“We started to see [HELOCs] being used as a substitute for a mortgage. Instead of having a mortgage on a house, you had a HELOC only, and that is not what these HELOCs were designed for originally. That’s why we suggested in the guideline strongly that there be a loan-to-value ratio of a maximum of 65%.”
“We want the (underwriting) practices at the banks buttoned down,” Dickson added, saying that some financial institutions were not following underwriting policies “to a T.”
If OSFI were to impose this 65% LTV limit on all borrowers (regardless of qualifications), some would view it as one of the most over-reaching consumer lending rules OSFI has enacted; painting all borrowers—strong and weak, responsible and overleveraged—with the same brush. Hopefully exceptions will be made for strong borrowers.
It’s vital to note that HELOCs support a host of valid uses. Many people rely on them for investing purposes, educational borrowing, contingency funds, value-added renovations, etc. Moreover, unlike high-ratio mortgages, HELOCs present no taxpayer risk because they’re not backed by the government. They also impose minimal insolvency risk to banks, to the extent that borrowers are well-qualified and maintain 20%+ equity.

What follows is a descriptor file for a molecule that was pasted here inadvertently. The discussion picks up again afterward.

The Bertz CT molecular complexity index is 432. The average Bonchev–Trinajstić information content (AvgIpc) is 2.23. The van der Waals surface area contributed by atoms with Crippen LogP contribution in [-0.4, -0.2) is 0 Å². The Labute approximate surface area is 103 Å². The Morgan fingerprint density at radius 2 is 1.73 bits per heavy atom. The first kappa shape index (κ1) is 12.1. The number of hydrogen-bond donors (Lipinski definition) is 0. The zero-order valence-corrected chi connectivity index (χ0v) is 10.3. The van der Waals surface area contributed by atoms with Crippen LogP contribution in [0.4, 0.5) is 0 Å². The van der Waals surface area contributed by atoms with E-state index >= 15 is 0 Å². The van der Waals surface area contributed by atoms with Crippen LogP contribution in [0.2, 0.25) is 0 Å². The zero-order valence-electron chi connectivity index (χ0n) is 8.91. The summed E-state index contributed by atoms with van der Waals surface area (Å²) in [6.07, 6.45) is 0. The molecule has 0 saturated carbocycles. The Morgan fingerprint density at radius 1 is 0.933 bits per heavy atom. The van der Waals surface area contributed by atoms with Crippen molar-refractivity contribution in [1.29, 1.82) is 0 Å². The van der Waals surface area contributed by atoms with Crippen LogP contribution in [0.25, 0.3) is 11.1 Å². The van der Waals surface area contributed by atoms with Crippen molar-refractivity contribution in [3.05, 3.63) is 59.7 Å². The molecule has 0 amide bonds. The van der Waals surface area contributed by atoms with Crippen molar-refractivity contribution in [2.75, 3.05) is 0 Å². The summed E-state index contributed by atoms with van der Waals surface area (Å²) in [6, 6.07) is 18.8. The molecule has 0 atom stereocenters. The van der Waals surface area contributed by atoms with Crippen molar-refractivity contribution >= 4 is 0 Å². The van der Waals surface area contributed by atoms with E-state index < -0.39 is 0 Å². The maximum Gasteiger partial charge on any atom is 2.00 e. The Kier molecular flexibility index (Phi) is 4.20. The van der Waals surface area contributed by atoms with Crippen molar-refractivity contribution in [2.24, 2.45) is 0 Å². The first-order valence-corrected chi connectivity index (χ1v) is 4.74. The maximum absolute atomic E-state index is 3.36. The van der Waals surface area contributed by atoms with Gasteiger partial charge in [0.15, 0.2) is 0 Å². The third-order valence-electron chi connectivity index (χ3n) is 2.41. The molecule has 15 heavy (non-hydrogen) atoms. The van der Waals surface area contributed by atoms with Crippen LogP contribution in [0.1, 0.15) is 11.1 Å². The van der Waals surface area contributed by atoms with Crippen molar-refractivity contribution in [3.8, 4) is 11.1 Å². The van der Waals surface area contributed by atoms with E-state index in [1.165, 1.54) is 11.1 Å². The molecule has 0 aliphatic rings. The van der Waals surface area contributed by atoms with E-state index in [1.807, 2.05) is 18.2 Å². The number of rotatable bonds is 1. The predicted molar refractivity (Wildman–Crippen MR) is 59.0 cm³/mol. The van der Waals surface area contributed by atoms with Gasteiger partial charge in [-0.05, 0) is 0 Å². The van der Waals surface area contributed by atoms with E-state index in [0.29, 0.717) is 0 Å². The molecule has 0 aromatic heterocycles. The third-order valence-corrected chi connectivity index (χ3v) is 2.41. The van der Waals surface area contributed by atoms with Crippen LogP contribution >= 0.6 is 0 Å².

On a related note, OSFI’s draft guidelines suggest it might also require federally regulated institutions to limit interest-only periods on HELOCs to five years. This would be a senseless restriction for people who use HELOCs for retirement planning. In such strategies (e.g., the Smith Manoeuvre), interest-only payments and 80% LTVs are sometimes essential. In these cases, HELOC borrowing is generally offset by the income-generating assets purchased with those funds.
Regarding the recent 2.99% mortgage “sales,” Dickson said it is “very important” to make sure consumers “can not only pay a 2.99% (rate) but can actually pay the 5-year Bank of Canada posted rate.” It’s not a coincidence then that OSFI’s proposed guidelines talk about using the 5-year posted rate to qualify a much broader range of borrowers.
BNN interviewer Howard Green also tried to get her to comment on whether bankers might be afraid to speak out against over-regulation because of retribution from regulators and examiners. Dickson dismissed that as being a material issue in Canada. Some in the industry, however, would certainly differ with her on that point.